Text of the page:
This method can be used to analyze structures under different loading conditions and to predict the response of the structure over time. The choice of method is based on the complexity of the system and the design requirements.

The hand calculations are used for simple systems and the FEM is used for complex systems, like aircrafts, bridges, or buildings.

Strength Calculations in Materials

Calculation of Normal Stress in a Material

Stress is a measure of the internal forces within a material that resist external loads. It is calculated using the formula:

Stress = Force / Area

where Force is the external load applied to the material and Area is the cross-sectional area of the material.

The unit of stress is typically given in Pascals (Pa) or MegaPascals (MPa) or N/mm2 or pound per inch (psi) and Ksi.

For example, consider a cylindrical rod with a diameter of 10mm and a length of 100mm that is subjected to a tensile force of 200N. The cross-sectional area of the rod is:

Area = π * (5mm)2 = 78.5mm2

And the stress in the rod would be:

Stress = 200N / 78.5mm2 = 2.54 MPa.

Sample Strength Calculation

The strength calculation can be well illustrated by an example: A rod is used, which is loaded on both sides with the force F on tension.

This results in a stress σ (σ =F/A).

Assuming that the bar was made of S235 steel, the maximum stress corresponds σ the yield strength of 235 N/mm2. The aim is to find out whether permanent deformation can occur in this material. This should not be the case if the stress falls below the endurance limit.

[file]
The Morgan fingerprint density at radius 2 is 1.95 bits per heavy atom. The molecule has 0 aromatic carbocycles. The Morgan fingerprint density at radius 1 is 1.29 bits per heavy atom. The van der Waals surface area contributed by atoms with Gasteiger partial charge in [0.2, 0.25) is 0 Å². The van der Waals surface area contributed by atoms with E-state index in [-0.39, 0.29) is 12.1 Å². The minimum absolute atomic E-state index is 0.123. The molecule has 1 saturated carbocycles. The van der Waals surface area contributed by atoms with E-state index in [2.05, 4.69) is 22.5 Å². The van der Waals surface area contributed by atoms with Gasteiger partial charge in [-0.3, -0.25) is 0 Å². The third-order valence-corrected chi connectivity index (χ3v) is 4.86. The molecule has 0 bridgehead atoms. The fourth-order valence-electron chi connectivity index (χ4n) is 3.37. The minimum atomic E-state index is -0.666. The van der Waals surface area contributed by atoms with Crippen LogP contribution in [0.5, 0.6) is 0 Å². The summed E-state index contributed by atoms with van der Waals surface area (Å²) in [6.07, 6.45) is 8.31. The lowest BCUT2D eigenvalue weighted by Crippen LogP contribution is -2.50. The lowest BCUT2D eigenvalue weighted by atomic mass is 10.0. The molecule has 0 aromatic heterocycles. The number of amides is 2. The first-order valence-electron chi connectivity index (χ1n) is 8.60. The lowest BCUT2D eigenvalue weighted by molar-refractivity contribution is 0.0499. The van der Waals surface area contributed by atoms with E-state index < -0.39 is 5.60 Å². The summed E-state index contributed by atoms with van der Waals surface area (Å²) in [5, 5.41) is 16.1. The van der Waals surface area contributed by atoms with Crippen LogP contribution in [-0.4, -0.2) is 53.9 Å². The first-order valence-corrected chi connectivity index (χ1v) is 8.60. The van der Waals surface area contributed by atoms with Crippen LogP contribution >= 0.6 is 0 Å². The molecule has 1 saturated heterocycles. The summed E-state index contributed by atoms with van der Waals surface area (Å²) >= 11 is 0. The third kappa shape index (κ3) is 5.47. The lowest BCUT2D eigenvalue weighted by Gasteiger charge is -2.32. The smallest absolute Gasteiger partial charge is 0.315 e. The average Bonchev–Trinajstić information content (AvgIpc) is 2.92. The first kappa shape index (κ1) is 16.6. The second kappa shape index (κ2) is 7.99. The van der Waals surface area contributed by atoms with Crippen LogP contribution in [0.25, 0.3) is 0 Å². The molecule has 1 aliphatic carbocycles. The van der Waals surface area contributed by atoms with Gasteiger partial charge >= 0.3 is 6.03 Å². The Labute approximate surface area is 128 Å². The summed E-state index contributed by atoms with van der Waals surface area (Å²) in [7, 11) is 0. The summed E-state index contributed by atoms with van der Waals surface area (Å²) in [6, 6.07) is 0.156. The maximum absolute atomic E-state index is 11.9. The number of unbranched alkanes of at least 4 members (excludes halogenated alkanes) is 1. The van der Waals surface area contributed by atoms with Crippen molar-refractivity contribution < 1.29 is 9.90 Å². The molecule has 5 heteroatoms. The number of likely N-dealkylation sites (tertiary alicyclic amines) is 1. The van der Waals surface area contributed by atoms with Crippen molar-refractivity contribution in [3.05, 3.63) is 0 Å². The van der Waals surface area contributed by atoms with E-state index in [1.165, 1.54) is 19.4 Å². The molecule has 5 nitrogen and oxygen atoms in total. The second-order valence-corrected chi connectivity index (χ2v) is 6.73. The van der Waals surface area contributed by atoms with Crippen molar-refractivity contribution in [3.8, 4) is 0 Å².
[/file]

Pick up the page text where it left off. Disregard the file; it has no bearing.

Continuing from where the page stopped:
For a cross-sectional area of, for example, 20mm2, the maximum force F is as follows:

F = σ*A = 235 N/mm 2 * 20mm2 = 4700 N

This force F of 4700 N corresponds to a weight load of approximately 470 kg (on Earth).

Calculation of Normal Strain in a Material

Normal strain is a measure of how much a material has been stretched or compressed in a specific direction. It is calculated by taking the ratio of the change in length of a material to its original length. The resulting value is dimensionless and is often expressed as a percentage.

The formula for normal strain in a material is given by:

Strain = (change in length) / (original length)

For example, if a bar of steel has an original length of 10 meters and it is stretched to a length of 10.2 meters, the normal strain would be:

Strain = (10.2 – 10) / 10 = 0.02 or 2%

Note that strain is dimensionless and is often expressed as a percentage. In this case, the steel bar has undergone 2% strain.

Calculation of Shear Stress in a Material

Shear stress is a measure of the force exerted per unit area on a material when it is subjected to a shear force. The formula for calculating shear stress is:

Shear stress (τ) = Shear force (F) / Area (A)

For example, if a material is subjected to a shear force of 100 N and the area over which the force is applied is 10 cm2, the shear stress would be:

τ = 100 N / 10 cm2 = 10 N/cm2